Originally appeared in The Emory Wheel, the student newspaper at Emory University. Reprinted with permission.
Emory University lost more than $19,000 over a three-year period via payments of several fraudulent invoices for art acquisitions.
The Michael C. Carlos Museum. Hagar Elsayed, Video Editor.
Officials at the Michael C. Carlos Museum contacted Emory Police Department (EPD) on January 27, 2017, after noticing six suspicious paid invoices dated between December 2012 and February 2016 from Masterpiece Art Acquisitions in Atlanta. Museum employees did not recognize the vendor and told EPD that five of the six invoices were funded from accounts that are not monitored regularly.
The invoices listed purchases of several art pieces ranging from $250 to $4050 each. Carlos Museum Director of Security and Operations Bernard Potts told EPD that when a department head completes a requisition, the business manager and administrative assistant to the business manager review the paperwork. In all six of the invoices, no department head information was listed, Potts said. The thousands of dollars that were lost have not yet been recovered.
A former Emory employee and his non-Emory-affiliated friend were arrested and charged with theft and forgery. The employee, Travis Myers, had worked at the Carlos Museum as an accounting manager since 2011, according to his LinkedIn profile. He started working at Emory in 2008 as a senior accountant for the University and later as a financial analyst.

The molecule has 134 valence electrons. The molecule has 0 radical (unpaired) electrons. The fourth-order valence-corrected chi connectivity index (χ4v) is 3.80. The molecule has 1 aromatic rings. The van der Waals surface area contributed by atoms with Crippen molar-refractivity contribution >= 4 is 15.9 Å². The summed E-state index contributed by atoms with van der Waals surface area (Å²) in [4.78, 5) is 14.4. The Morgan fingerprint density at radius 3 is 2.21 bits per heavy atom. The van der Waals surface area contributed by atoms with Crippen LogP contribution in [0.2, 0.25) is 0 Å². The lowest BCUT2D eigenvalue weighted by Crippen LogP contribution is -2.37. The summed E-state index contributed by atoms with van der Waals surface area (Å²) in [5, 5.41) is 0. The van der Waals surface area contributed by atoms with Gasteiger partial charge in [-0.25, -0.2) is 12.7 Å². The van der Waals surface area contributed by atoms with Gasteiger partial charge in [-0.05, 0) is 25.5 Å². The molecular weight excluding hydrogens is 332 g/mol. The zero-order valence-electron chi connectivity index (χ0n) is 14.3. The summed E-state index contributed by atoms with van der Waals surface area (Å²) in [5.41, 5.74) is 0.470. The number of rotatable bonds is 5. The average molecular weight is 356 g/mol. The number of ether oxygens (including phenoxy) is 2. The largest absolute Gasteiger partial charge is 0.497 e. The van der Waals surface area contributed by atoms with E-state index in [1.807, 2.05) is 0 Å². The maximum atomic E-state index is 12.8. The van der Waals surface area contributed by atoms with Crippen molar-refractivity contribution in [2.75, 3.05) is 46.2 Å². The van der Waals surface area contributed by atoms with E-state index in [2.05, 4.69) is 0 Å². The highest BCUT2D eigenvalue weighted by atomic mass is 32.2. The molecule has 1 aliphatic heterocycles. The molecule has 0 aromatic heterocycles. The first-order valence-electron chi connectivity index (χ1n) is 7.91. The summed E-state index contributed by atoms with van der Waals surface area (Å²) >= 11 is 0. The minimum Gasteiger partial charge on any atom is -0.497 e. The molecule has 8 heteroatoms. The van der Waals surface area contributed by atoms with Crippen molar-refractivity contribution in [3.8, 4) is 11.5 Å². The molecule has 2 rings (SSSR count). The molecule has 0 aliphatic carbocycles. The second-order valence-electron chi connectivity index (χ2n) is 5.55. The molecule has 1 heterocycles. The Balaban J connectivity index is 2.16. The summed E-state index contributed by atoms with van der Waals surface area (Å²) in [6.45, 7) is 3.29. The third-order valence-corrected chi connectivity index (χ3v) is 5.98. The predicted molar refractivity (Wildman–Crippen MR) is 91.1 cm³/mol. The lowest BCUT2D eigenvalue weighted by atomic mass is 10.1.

U.S. Customs and Border Protection alerted EPD on April 21 that Myers would arrive at Hartsfield-Jackson Atlanta International Airport after returning from a trip to the U.S. Virgin Islands. EPD arrested Myers as he disembarked the plane and transported him to the DeKalb County Jail without incident.
Maicah Hendrix was also charged with theft and forgery in connection with the case. If found guilty, both face up to 25 years in prison.
Myers and Hendrix posted bail, which was set at $15,000 and $5000, respectively, according to a Magistrate Court of DeKalb County employee.
Potts and Museum Director Bonnie Speed directed the Wheel’s requests for interviews to Associate Vice President of University Communications Nancy Seideman, who provided a statement on July 23 via Associate Director of Media Relations Megan McRainey. “The case is with the DeKalb District Attorney’s office and it would not be appropriate for the university to offer further comment,” Seideman wrote.
The Wheel was unable to reach Myers and Hendrix for comment.
Originally published in the September 2018 issue of Maine Antique Digest. © 2018 Maine Antique Digest